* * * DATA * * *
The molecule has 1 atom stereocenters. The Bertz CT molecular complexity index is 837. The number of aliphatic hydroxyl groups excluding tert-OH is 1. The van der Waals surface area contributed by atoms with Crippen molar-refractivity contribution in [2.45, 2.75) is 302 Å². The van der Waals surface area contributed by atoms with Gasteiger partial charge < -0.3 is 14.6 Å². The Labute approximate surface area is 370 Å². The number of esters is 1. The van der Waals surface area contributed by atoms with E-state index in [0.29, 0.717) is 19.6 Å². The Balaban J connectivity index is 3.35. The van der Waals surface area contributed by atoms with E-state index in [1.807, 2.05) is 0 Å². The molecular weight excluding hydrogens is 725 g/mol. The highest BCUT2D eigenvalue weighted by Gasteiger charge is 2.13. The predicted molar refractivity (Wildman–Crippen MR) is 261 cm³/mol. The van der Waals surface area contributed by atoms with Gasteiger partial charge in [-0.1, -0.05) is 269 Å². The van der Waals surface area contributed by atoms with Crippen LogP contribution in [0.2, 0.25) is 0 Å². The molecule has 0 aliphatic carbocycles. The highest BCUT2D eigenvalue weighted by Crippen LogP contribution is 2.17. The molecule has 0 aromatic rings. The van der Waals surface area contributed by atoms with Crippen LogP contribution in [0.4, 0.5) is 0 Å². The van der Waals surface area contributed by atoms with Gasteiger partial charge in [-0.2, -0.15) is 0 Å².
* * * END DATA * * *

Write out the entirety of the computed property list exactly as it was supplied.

The molecule has 1 atom stereocenters. The Bertz CT molecular complexity index is 837. The number of aliphatic hydroxyl groups excluding tert-OH is 1. The van der Waals surface area contributed by atoms with Crippen molar-refractivity contribution in [2.45, 2.75) is 302 Å². The van der Waals surface area contributed by atoms with Gasteiger partial charge < -0.3 is 14.6 Å². The Labute approximate surface area is 370 Å². The number of esters is 1. The van der Waals surface area contributed by atoms with E-state index in [0.29, 0.717) is 19.6 Å². The Balaban J connectivity index is 3.35. The van der Waals surface area contributed by atoms with E-state index in [1.807, 2.05) is 0 Å². The molecular weight excluding hydrogens is 725 g/mol. The highest BCUT2D eigenvalue weighted by Gasteiger charge is 2.13. The predicted molar refractivity (Wildman–Crippen MR) is 261 cm³/mol. The van der Waals surface area contributed by atoms with Gasteiger partial charge in [-0.1, -0.05) is 269 Å². The van der Waals surface area contributed by atoms with Crippen LogP contribution in [0.2, 0.25) is 0 Å². The molecule has 0 aliphatic carbocycles. The highest BCUT2D eigenvalue weighted by Crippen LogP contribution is 2.17. The molecule has 0 aromatic rings. The van der Waals surface area contributed by atoms with Crippen LogP contribution in [0.4, 0.5) is 0 Å². The van der Waals surface area contributed by atoms with Gasteiger partial charge in [-0.2, -0.15) is 0 Å².